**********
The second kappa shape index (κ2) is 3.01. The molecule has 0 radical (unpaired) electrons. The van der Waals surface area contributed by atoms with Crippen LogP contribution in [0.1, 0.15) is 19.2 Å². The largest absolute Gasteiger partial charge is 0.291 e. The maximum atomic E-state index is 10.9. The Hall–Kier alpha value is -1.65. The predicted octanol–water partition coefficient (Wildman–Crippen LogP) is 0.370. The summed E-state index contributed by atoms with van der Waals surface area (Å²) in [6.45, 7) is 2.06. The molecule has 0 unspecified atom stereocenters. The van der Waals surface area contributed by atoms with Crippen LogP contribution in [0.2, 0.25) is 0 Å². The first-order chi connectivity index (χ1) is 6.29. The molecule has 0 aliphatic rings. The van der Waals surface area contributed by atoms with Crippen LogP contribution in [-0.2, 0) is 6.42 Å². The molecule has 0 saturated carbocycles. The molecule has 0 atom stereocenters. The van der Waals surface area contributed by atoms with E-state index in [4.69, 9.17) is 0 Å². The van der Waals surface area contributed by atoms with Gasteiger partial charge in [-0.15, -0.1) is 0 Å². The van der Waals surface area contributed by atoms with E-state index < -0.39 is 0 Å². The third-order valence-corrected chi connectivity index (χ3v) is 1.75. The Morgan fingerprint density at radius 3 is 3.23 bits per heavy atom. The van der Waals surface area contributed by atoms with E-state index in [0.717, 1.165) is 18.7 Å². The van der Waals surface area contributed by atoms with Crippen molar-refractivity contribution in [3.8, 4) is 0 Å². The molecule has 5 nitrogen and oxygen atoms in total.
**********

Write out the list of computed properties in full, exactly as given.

The second kappa shape index (κ2) is 3.01. The molecule has 0 radical (unpaired) electrons. The van der Waals surface area contributed by atoms with Crippen LogP contribution in [0.1, 0.15) is 19.2 Å². The largest absolute Gasteiger partial charge is 0.291 e. The maximum atomic E-state index is 10.9. The Hall–Kier alpha value is -1.65. The predicted octanol–water partition coefficient (Wildman–Crippen LogP) is 0.370. The summed E-state index contributed by atoms with van der Waals surface area (Å²) in [6.45, 7) is 2.06. The molecule has 0 unspecified atom stereocenters. The van der Waals surface area contributed by atoms with Crippen LogP contribution in [0.2, 0.25) is 0 Å². The first-order chi connectivity index (χ1) is 6.29. The molecule has 0 aliphatic rings. The van der Waals surface area contributed by atoms with Crippen LogP contribution in [-0.2, 0) is 6.42 Å². The molecule has 0 saturated carbocycles. The molecule has 0 atom stereocenters. The van der Waals surface area contributed by atoms with E-state index in [4.69, 9.17) is 0 Å². The van der Waals surface area contributed by atoms with Gasteiger partial charge in [-0.15, -0.1) is 0 Å². The van der Waals surface area contributed by atoms with E-state index < -0.39 is 0 Å². The third-order valence-corrected chi connectivity index (χ3v) is 1.75. The Morgan fingerprint density at radius 3 is 3.23 bits per heavy atom. The van der Waals surface area contributed by atoms with E-state index in [0.717, 1.165) is 18.7 Å². The van der Waals surface area contributed by atoms with Crippen molar-refractivity contribution in [3.8, 4) is 0 Å². The molecule has 5 nitrogen and oxygen atoms in total.